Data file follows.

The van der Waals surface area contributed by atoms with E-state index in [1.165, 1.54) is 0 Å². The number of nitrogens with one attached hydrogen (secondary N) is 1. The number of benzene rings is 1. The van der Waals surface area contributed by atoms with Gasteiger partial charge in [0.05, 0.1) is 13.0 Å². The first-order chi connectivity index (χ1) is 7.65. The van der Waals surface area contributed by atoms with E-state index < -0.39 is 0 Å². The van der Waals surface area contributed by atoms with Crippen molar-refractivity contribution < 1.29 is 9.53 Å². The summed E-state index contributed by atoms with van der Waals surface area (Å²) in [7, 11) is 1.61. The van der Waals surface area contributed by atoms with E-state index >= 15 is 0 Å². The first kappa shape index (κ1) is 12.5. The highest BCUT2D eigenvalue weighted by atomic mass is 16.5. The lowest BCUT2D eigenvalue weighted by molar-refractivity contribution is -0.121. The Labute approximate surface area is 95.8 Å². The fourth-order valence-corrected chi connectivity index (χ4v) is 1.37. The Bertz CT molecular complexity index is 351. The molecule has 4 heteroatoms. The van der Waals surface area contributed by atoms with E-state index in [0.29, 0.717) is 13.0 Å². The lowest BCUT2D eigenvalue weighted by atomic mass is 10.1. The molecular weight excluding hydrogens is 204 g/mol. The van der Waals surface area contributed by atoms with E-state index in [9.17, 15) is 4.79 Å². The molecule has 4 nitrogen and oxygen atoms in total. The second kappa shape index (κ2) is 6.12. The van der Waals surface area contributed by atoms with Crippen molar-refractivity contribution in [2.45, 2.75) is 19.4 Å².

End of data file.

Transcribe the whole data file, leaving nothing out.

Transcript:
The van der Waals surface area contributed by atoms with E-state index in [1.165, 1.54) is 0 Å². The number of nitrogens with one attached hydrogen (secondary N) is 1. The number of benzene rings is 1. The van der Waals surface area contributed by atoms with Gasteiger partial charge in [0.05, 0.1) is 13.0 Å². The first-order chi connectivity index (χ1) is 7.65. The van der Waals surface area contributed by atoms with E-state index < -0.39 is 0 Å². The van der Waals surface area contributed by atoms with Crippen molar-refractivity contribution < 1.29 is 9.53 Å². The summed E-state index contributed by atoms with van der Waals surface area (Å²) in [7, 11) is 1.61. The van der Waals surface area contributed by atoms with E-state index >= 15 is 0 Å². The first kappa shape index (κ1) is 12.5. The highest BCUT2D eigenvalue weighted by atomic mass is 16.5. The lowest BCUT2D eigenvalue weighted by molar-refractivity contribution is -0.121. The Labute approximate surface area is 95.8 Å². The fourth-order valence-corrected chi connectivity index (χ4v) is 1.37. The Bertz CT molecular complexity index is 351. The molecule has 4 heteroatoms. The van der Waals surface area contributed by atoms with E-state index in [0.29, 0.717) is 13.0 Å². The lowest BCUT2D eigenvalue weighted by atomic mass is 10.1. The molecular weight excluding hydrogens is 204 g/mol. The van der Waals surface area contributed by atoms with E-state index in [9.17, 15) is 4.79 Å². The molecule has 4 nitrogen and oxygen atoms in total. The second kappa shape index (κ2) is 6.12. The van der Waals surface area contributed by atoms with Crippen molar-refractivity contribution in [2.45, 2.75) is 19.4 Å².